STILLWATER — Oklahoma State played too conservatively.
For the Cowboys, it is a common trend that has become nearly synonymous with Bedlam. Except for maybe the last two years, many OSU fans feel not enough is done to hang with the powerhouse that is Oklahoma from year to year.
The same could be said about the 2019 edition of the rivalry game, which the Sooners won in a 34-16 decision.
That is the fewest points scored in Bedlam by OSU since losing 27-0 in 2009. So yeah, conservative is a good word here.
Even after Dru Brown completed a 42-yard pass to Dillon Stoner to put the Cowboys at the OU 18 with 1:58 remaining in the first half, OSU ran the ball five of the next six plays and settled for a field goal.
Things didn’t get much better after that, for the Cowboys managed only 152 yards on their five second-half drives.
Did some of that have to do with the Sooner defense? Absolutely, but the OSU offense left a lot to be desired as well.
Although it is easy to point a finger at the Cowboys for their shortcomings, what about OU?
The Sooners didn’t exactly scream “electric” despite scoring 34 points on a defense that held opponents to 20 points per game during OSU’s four-game winning streak.
It seemed OU rarely looked for the big play down the field, for Jalen Hurts threw about eight fewer passes than his average coming into the game.
His longest pass completion went for 30 yards to Jeremiah Hill.
Of course, the wind probably played a role in that. It isn’t the smartest idea to throw deep balls into 40-mph wind gusts.
That isn’t the main complaint here, though.
A win is a win, but was an 18-point road win over the 21st-ranked team in the country good enough?
The Sooners are battling for a College Football Playoff spot, and with it being so late in the season, style points matter.
There were two instances in the fourth quarter where OU should’ve added to its advantage but chose the sportsmanship route.
After stopping the Cowboys on fourth down, the Sooners took over at the OSU 32 with 8:36 remaining.
Should be easy points for a team like OU, right? Wrong.
The Sooners ran the ball three times for 5 yards while throwing one pass for 1 yard. Throw in a holding penalty and false start, and suddenly OU was punting from 9 yards behind where it started the drive.
However, the Sooners got a big defensive stop again shortly after by way of a Parnell Motley interception.
With 3:18 still on the clock, there remained plenty of time to add some points for sake of style, and it appeared OU would do just that.
Rhamondre Stevenson broke loose for a 45-yard gain to the Cowboy 24, and he followed that up with what looked to be a 24-yard touchdown on the next play.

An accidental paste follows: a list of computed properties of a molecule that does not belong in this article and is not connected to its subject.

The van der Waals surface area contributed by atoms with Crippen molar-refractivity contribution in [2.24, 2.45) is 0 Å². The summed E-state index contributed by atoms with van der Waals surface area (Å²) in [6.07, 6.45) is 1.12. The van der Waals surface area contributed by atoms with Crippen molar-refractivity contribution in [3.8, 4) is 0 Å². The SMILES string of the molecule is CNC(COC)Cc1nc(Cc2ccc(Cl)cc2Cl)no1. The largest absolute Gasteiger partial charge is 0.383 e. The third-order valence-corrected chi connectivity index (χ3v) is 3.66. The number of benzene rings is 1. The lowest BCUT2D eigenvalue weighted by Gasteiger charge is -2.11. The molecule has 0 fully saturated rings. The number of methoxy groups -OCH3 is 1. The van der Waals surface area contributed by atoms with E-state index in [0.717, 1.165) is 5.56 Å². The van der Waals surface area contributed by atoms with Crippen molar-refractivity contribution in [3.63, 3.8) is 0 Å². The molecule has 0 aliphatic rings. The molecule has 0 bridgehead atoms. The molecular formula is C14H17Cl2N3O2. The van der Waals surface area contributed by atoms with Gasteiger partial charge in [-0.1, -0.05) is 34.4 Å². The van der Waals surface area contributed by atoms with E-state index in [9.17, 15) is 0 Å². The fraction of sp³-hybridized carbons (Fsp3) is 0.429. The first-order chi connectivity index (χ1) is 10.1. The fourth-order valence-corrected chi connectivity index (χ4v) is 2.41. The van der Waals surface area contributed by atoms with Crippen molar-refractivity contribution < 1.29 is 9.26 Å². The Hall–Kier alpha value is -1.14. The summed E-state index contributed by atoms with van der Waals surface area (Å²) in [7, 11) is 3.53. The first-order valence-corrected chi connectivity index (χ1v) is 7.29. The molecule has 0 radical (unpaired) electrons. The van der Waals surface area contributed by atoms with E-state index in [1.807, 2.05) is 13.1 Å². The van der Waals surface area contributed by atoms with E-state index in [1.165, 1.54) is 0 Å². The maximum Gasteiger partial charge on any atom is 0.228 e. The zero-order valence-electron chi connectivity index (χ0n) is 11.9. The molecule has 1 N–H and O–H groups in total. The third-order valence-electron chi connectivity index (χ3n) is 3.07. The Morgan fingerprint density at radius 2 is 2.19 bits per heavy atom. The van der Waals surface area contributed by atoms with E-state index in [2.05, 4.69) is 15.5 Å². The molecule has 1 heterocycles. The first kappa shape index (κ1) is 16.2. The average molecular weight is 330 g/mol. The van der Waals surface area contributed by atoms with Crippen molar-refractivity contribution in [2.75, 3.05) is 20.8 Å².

Sweet relief. A 25-point win (41-16) would certainly look a lot better than an 18-point win in the eyes of the committee, especially after Utah dismantled Colorado by 30, 45-15, earlier in the afternoon.
Unfortunately, a holding penalty on Marquis Hayes negated the score, and the Sooners decided to call it a night from there.
That is a minimum of 10 points left on the board. Those points mean everything when the committee decides which team to rank higher.
After close wins against unranked Iowa State and TCU in recent weeks, a big blowout win against a ranked team wouldn’t hurt.
Is 18 points considered a blowout in football? That is up for debate.
However, unless you’re the Atlanta Falcons or Baylor, 25 points is most likely a nail in the coffin for any opposing team, regardless of the quarter.
It’s picky to say 34-16 isn’t good enough, but the committee is a picky bunch.
OSU was likely to drop out of the rankings regardless of margin of defeat, so why not win by as much as possible?
The committee doesn’t take sportsmanship into account when ranking teams. It is simply who looks more impressive.
The Utes beat opponents by an average of 24.3 points per game. OU sits at a margin of 19.6.
Thus far, Utah probably looks like the more impressive team to the committee.
Of course, this column was written before the College Football Playoff rankings were released on Tuesday night, and the Sooners could just as easily be ranked ahead of the Utes.
It is all a moot point, though, if OU wins while Utah and Georgia lose to their respective competition on Championship Weekend. In that scenario, the Sooners are in for the third-straight season.
But what if OU squeaks past Baylor, Utah curbstomps Oregon and Georgia loses to LSU?
How important would’ve an additional 7-14 points against OSU been for the Sooners in that case?
Only time will tell. For now, OU loyalists and diehards must become the biggest Oregon and LSU fans this weekend and hope for favorable outcomes.
The Sooners’ best shot at the final four could very well rest in those teams’ hands.